WordPress custom post types: use cases

The first thing to consider before creating a well-organized and good-looking website is its structure – if it’s well-thought-out, the good UX/UI and functionality will come almost naturally. Custom post types play a crucial role in forming proper-structured websites. Let’s go over some points showing how CPT help to reach this goal.

  1. CPT help to display particular posts differently and use custom fields where you need them. 

Let’s say you are a designer and want to create your website with a blog and portfolio. The portfolio should have a list of the projects you’ve done. Each portfolio item should have info boxes where you will put the client’s name, the industry the project is for, the release date, and the software you have used. You want those info boxes to work as categories and filters: to be clickable, so viewers can sort the projects by client, software, etc. 

Of course, you can use default WordPress posts for your portfolio items and the default categories and tags options to structure the projects. But there will be several problems:

  • Those tags and categories you use for the portfolio will mix up with your blog posts and categories.
  • Blog posts and portfolio items also will be mixed together.
  • Portfolio items will have the same layout as the blog posts unless you don’t stylize each and every item manually. 

The list can go on and on. And the conclusion is that it’s simply a horrible idea to implement it this way.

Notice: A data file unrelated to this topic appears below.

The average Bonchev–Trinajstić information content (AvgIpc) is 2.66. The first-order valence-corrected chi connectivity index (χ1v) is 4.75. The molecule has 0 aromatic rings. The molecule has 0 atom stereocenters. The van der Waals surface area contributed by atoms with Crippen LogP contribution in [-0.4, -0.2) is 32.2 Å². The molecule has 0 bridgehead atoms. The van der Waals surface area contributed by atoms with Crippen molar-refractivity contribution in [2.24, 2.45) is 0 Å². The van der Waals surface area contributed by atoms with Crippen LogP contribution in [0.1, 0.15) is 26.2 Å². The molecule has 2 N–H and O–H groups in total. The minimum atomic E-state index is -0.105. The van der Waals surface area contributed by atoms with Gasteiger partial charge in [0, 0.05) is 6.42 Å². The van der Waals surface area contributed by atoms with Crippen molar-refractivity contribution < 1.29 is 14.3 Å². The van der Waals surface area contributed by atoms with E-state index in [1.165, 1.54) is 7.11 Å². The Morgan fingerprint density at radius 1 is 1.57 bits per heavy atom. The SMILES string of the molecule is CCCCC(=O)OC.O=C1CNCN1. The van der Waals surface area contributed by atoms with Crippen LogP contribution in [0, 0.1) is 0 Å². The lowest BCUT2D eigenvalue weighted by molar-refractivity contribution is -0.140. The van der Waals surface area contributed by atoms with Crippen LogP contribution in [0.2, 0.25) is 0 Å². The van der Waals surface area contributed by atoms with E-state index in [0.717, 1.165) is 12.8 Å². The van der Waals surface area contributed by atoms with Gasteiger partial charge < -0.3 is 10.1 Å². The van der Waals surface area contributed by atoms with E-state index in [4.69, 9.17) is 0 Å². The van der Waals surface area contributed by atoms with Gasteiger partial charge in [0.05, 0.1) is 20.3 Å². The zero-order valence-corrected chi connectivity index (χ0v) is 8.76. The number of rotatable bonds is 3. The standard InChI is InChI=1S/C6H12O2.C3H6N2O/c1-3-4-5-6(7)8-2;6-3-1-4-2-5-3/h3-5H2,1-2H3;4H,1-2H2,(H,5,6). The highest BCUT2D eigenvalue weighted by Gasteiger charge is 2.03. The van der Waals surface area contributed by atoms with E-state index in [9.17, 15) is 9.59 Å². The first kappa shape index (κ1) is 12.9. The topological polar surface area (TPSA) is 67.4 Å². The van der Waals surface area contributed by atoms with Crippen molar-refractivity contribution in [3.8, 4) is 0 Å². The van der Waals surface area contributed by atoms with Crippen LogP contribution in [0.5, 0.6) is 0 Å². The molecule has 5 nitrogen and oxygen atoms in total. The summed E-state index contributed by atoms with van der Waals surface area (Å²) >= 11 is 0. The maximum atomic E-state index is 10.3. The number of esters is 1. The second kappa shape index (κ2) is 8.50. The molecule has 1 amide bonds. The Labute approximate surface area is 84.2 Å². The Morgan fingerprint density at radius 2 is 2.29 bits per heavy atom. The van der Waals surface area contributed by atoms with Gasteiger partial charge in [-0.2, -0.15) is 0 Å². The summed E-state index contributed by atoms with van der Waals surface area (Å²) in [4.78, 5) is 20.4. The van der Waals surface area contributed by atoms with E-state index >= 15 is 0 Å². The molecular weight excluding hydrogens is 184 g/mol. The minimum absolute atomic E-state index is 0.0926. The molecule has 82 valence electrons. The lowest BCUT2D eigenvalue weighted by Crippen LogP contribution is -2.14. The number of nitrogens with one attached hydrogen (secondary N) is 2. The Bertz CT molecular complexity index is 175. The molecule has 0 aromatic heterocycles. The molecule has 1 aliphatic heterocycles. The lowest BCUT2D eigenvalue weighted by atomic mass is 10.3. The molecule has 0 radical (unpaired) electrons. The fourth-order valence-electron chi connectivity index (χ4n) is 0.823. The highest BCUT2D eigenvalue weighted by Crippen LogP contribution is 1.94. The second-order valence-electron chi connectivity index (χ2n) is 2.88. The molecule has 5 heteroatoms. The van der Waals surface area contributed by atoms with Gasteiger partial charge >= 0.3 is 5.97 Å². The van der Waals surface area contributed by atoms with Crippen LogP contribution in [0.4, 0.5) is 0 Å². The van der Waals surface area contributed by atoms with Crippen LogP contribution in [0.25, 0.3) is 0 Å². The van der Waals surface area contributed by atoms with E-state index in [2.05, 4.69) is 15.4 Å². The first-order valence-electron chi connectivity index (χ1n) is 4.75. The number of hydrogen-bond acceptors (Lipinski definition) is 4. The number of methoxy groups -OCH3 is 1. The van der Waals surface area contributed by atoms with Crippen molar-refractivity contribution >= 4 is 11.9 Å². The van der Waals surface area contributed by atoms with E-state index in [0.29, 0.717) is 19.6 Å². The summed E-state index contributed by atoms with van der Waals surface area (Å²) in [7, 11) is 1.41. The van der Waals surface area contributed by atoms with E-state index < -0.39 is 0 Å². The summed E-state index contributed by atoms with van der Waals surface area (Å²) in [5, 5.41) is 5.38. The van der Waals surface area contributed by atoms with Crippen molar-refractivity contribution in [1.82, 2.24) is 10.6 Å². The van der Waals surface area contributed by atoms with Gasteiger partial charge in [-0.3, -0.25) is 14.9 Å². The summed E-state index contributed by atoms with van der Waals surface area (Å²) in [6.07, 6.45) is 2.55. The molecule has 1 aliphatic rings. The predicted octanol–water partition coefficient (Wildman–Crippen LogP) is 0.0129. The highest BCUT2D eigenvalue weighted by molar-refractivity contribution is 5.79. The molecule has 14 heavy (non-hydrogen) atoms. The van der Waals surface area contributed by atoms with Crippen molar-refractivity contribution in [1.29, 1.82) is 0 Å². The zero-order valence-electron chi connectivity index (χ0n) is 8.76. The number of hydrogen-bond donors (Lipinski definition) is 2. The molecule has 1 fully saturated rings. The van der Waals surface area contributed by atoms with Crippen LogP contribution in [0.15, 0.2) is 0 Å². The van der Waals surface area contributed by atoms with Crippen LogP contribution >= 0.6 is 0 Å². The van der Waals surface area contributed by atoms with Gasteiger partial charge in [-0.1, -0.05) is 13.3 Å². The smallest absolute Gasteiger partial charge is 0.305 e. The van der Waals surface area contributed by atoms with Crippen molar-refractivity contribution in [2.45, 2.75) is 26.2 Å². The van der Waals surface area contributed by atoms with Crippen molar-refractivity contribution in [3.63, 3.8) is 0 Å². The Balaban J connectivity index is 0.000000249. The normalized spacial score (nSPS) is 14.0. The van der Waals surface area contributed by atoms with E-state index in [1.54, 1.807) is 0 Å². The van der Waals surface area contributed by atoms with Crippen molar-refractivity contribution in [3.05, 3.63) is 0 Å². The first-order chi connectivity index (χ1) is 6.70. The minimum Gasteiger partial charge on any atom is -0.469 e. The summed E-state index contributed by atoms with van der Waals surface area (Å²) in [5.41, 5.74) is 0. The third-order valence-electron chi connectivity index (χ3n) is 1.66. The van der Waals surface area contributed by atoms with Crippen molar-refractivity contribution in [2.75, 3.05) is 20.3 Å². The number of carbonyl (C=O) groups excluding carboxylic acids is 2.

In case you are fancy and want to use the custom fields (meta boxes) in the posts for your info boxes, bear in mind that you need to change the template code by adding a line for displaying them, as well as write a function that will query and filter those meta boxes.

The right way of doing it is to use a custom post type for the portfolio items, adding all the custom fields needed (name of the client, release date, etc.). Then create a template for this custom post type and enjoy the simplicity of the process of adding projects and the way they can be beautifully sorted. In case you want to change something in how the items are displayed, you just do it once, and the layout will change for all of them. 

  1. They help to sort and query the items properly.

I think I gave enough proof that using the default WordPress post types and the options they offer is a bad idea for cases similar to those described above. So, using CPT functionality is the way to do it. Even if you write a piece of code for sorting items by custom fields, it will be much easier if all of them belong to a particular post type. There are excellent CPT plugins in the market which do all the work for you. 

Another fantastic thing about custom post types is that they help implement the relationship function to do a proper search, filter, and suggest related items. As you can see, custom post types are a solid basis for creating dynamic websites. 

  1. They help to have a proper hierarchy and keep the admin panel organized.

Needless to say, it’s much handier to have a separate item in the admin menu for, let’s say, the portfolio projects, with those projects being categorized inside, than trying to find them in the pile of your posts or pages, as well as keeping a well-organized category hierarchy for specific items. And yes, let’s not forget about the custom URLs as a side effect of this proper hierarchy which is a big deal in terms of SEO optimization.

Creating Custom Post Types and Their Templates 

Let’s go into the practical steps of implementing custom post types on the website, making them structured and displayed correctly. We will look at the nutshell of the CPT logic and how to create and stylize them both hard and easy way. 

Registering custom post types and their attributes